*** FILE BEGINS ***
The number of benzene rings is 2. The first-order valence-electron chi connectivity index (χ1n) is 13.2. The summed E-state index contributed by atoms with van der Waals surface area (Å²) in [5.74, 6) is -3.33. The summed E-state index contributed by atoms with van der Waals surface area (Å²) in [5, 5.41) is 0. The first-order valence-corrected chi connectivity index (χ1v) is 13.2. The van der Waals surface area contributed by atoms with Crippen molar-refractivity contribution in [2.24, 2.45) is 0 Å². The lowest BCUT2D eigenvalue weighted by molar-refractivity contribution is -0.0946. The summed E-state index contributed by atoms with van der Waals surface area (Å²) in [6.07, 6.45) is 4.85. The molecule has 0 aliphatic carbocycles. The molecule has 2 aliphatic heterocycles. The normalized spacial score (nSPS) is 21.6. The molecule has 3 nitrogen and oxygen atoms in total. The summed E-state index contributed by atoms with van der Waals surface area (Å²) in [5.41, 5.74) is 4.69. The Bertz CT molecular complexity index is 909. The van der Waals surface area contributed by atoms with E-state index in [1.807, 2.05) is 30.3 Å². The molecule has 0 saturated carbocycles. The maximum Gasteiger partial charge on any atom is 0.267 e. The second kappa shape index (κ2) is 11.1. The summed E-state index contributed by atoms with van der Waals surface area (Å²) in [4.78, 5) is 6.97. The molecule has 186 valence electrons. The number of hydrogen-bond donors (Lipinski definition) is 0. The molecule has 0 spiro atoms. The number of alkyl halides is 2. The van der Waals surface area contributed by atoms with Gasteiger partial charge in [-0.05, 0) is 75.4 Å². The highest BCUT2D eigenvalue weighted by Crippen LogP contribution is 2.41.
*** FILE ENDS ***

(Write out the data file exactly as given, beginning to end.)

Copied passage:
The number of benzene rings is 2. The first-order valence-electron chi connectivity index (χ1n) is 13.2. The summed E-state index contributed by atoms with van der Waals surface area (Å²) in [5.74, 6) is -3.33. The summed E-state index contributed by atoms with van der Waals surface area (Å²) in [5, 5.41) is 0. The first-order valence-corrected chi connectivity index (χ1v) is 13.2. The van der Waals surface area contributed by atoms with Crippen molar-refractivity contribution in [2.24, 2.45) is 0 Å². The lowest BCUT2D eigenvalue weighted by molar-refractivity contribution is -0.0946. The summed E-state index contributed by atoms with van der Waals surface area (Å²) in [6.07, 6.45) is 4.85. The molecule has 0 aliphatic carbocycles. The molecule has 2 aliphatic heterocycles. The normalized spacial score (nSPS) is 21.6. The molecule has 3 nitrogen and oxygen atoms in total. The summed E-state index contributed by atoms with van der Waals surface area (Å²) in [5.41, 5.74) is 4.69. The Bertz CT molecular complexity index is 909. The van der Waals surface area contributed by atoms with E-state index in [1.807, 2.05) is 30.3 Å². The molecule has 0 saturated carbocycles. The maximum Gasteiger partial charge on any atom is 0.267 e. The second kappa shape index (κ2) is 11.1. The summed E-state index contributed by atoms with van der Waals surface area (Å²) in [4.78, 5) is 6.97. The molecule has 186 valence electrons. The number of hydrogen-bond donors (Lipinski definition) is 0. The molecule has 0 spiro atoms. The number of alkyl halides is 2. The van der Waals surface area contributed by atoms with Gasteiger partial charge in [-0.05, 0) is 75.4 Å². The highest BCUT2D eigenvalue weighted by Crippen LogP contribution is 2.41.